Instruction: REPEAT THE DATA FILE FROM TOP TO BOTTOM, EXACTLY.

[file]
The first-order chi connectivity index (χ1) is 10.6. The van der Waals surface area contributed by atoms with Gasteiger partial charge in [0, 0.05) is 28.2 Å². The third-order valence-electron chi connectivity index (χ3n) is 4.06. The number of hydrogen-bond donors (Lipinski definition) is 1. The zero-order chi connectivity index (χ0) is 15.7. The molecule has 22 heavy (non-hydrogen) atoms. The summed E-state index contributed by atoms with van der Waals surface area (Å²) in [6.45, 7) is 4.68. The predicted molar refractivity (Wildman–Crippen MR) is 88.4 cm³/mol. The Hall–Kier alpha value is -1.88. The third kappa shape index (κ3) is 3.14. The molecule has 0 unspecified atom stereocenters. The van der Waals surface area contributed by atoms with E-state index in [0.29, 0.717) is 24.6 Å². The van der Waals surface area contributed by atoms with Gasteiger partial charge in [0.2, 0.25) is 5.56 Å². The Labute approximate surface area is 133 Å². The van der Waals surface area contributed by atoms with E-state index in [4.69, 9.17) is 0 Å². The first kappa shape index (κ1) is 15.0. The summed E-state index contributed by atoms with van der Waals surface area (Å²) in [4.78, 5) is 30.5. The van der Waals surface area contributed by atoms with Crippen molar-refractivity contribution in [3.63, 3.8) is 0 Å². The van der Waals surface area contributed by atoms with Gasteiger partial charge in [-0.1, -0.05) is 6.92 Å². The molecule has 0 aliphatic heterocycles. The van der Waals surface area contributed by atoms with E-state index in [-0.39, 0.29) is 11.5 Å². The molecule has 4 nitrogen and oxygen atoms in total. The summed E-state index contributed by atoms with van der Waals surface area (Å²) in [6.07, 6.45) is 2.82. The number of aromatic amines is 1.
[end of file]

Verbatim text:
The first-order chi connectivity index (χ1) is 10.6. The van der Waals surface area contributed by atoms with Gasteiger partial charge in [0, 0.05) is 28.2 Å². The third-order valence-electron chi connectivity index (χ3n) is 4.06. The number of hydrogen-bond donors (Lipinski definition) is 1. The zero-order chi connectivity index (χ0) is 15.7. The molecule has 22 heavy (non-hydrogen) atoms. The summed E-state index contributed by atoms with van der Waals surface area (Å²) in [6.45, 7) is 4.68. The predicted molar refractivity (Wildman–Crippen MR) is 88.4 cm³/mol. The Hall–Kier alpha value is -1.88. The third kappa shape index (κ3) is 3.14. The molecule has 0 unspecified atom stereocenters. The van der Waals surface area contributed by atoms with E-state index in [0.29, 0.717) is 24.6 Å². The van der Waals surface area contributed by atoms with Gasteiger partial charge in [0.2, 0.25) is 5.56 Å². The Labute approximate surface area is 133 Å². The van der Waals surface area contributed by atoms with E-state index in [4.69, 9.17) is 0 Å². The first kappa shape index (κ1) is 15.0. The summed E-state index contributed by atoms with van der Waals surface area (Å²) in [4.78, 5) is 30.5. The van der Waals surface area contributed by atoms with Crippen molar-refractivity contribution in [3.63, 3.8) is 0 Å². The van der Waals surface area contributed by atoms with Gasteiger partial charge in [-0.1, -0.05) is 6.92 Å². The molecule has 0 aliphatic heterocycles. The van der Waals surface area contributed by atoms with E-state index in [-0.39, 0.29) is 11.5 Å². The molecule has 4 nitrogen and oxygen atoms in total. The summed E-state index contributed by atoms with van der Waals surface area (Å²) in [6.07, 6.45) is 2.82. The number of aromatic amines is 1.